Fescue tussock populations from Puffers Stream (T4) and Craigieburn (CB4) responded differently to edaphic factors suggesting ecotypic differentiation. Puffers Stream tussocks increased DM production 1.2 times with K, Mg, Ca and S basal fertiliser application and produced more DM on unamended soils with high P levels whereas Craigieburn tussocks did not respond to basal fertilisers and produced more DM on soils with high oxalate-extractable aluminium (Al₀). These differences between populations are consistent with specialisation for each soil leaching regime.
The N-fixing shrub Matagouri (Discaria toumatou), a co-dominant with fescue tussock at Puffers Stream, ranged from 0.8 to 1.6 plants m⁻² on Tl-T5 with a mean aerial volume varying from 0.04 to 1.6 m3 m⁻². Matagouri volume was greatest on soils with high subsoil moisture availability and low levels of Al₀.
In a major legume field trial at Puffers Stream, transplanted lotus and clover seedlings on T1-T5 were monitored for four years. Lotus seedling mortalities were 13.0 % and clover 8.0 %. Seventy percent of all mortalities occurred on T1 and were attributed to low soil-water retention and resulting summer moisture deficit, principally in the first season during establishment.
Clover herbage yield the first season after establishment, averaged across all plots, was greater than lotus (176 vs 60 g m⁻² DM). Herbage N and P concentrations were higher in clover (25.1 and 1.7 mg g⁻¹ DM) than lotus (23.3 and 1.4 mg g⁻¹ DM). Lotus yields exceeded clover yield in the two subsequent seasons, though yields progressively decreased (111 vs 56 and 84 vs 12 g m⁻² DM).
All soils were P deficient and both legumes strongly responded to applied P, clover yield increasing 25.3 times and lotus 14.1 times from 0 to 400 kg applied P ha⁻¹. Lotus DM production per unit P applied, averaged over three seasons, was 1.5 - 1.6 times greater than for clover at rates of applied P between 0 - 50 kg P ha⁻¹ whereas yield was similar to clover at 100 and 400 kg P ha⁻¹. Without applied P, clover yield was greatest on soils with higher P concentrations. Lotus yields were less strongly related to P availability.
In the glasshouse, lotus herbage yield, averaged across all treatments, was greater than for clover (15.6 vs 13.7 g DM pot⁻¹), though self-shading may have limited clover yield. Both legumes responded strongly to P, clover yield increasing 20.5 times and lotus 13.7 times between 0 and 400 kg applied P ha-1. Lotus DM was markedly greater at low P rates than clover. Clover root: shoot production was 3.7 times greater than lotus without applied P but similar at 400 kg P ha⁻¹. The lower yield of both legumes on unamended Craigieburn soil (CB4), compared with the corresponding Puffers Stream soil (T4), was ascribed to higher soil P-adsorbtion reducing P availability and also to possible alumimium toxicity.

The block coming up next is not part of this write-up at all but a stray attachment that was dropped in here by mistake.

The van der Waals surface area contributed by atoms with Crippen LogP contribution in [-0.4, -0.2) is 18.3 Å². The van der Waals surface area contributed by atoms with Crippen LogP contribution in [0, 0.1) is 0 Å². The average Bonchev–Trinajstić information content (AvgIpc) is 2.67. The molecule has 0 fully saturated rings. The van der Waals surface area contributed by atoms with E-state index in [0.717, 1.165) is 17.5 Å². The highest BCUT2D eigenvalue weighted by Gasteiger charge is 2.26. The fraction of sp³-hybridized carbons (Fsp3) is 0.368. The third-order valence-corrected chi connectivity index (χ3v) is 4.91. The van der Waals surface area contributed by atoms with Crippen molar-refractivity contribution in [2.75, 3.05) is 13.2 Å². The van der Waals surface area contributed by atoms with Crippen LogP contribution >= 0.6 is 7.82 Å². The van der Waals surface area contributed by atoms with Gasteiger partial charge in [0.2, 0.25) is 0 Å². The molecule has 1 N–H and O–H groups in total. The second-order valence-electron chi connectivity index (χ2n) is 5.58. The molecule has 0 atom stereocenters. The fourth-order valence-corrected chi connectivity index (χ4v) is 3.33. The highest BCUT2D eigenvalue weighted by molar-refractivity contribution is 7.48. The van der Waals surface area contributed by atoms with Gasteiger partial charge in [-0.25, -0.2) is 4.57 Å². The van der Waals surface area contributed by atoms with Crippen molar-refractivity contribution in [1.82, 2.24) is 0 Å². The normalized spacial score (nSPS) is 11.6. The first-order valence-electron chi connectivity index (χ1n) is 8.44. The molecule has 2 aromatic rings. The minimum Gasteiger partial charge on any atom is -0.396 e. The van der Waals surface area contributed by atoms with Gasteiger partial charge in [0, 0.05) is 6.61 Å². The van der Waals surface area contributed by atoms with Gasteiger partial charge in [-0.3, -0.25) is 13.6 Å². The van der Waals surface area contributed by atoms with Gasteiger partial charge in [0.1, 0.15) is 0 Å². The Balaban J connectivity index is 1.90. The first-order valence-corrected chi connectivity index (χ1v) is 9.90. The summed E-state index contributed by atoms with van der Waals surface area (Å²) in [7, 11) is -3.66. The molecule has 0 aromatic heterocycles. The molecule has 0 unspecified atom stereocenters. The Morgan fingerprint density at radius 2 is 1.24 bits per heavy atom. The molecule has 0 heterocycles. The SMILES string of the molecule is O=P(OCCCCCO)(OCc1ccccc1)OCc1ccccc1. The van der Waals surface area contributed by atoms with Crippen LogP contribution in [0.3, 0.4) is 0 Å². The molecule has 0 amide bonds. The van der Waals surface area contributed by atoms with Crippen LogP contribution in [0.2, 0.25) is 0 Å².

Lotus out-yielded clover with or without Ca, K, Mg and S basal fertiliser (21.5 vs 19.7 and 9.8 vs 7.7 g total DM pot⁻¹). Basal fertiliser increased lotus DM 2.2 times and clover DM 2.6 times, most probably by ameliorating sulphur deficiency. On unamended soils, yields of both legumes increased as soil exchangeable aluminium levels decreased.
As in the field trial, clover root and shoot N and P concentrations were higher than for lotus, with the greatest difference between the legumes occurring at low-P rates. P uptake in both legumes increased as soil P-retention decreased.
When lotus was grown in air-dried, sieved and potted T4 and CB4 soils and intact soil cores in a glasshouse trial, establishment was 1.3 times and herbage yield 1.7 times greater in sieved soils. Sieving lowered soil bulk density and increased the proportion of roots penetrating deeper in the soil. As N application removed differences in herbage production between sieved and intact soils, increased N mineralisation following air-drying and sieving was probably partly responsible for the increased growth on sieved soils. The difference in growth between sieved and intact Craigieburn soil was 2.6 times greater than between sieved and intact Puffers Stream soil. Pot trials results with these and similar soils cannot therefore be directly extrapolated to the field.
From these experiments it can be concluded that fescue tussock is a low-fertility tolerant plant with wide edaphic plasticity. The edaphic ecology of fescue tussock therefore appears that of a 'stress-tolerant competitor'. The edaphic ecology of 'Huia' white clover is typical of a ruderal-competitive plant suited to high fertility soils while 'Maku' lotus appears intermediate between a 'ruderal-competitive' plant which is tolerant of low fertility, acidic soils and a 'stress-tolerant ruderal'. Lotus is thus better suited than white clover for low-P situations in moderately acidic HC YBE soils.
Phosphorus, nitrogen and exchangeable aluminium appear the principal mineral elements determining both fescue tussock and legume growth. In addition sulphur is important for legumes.||en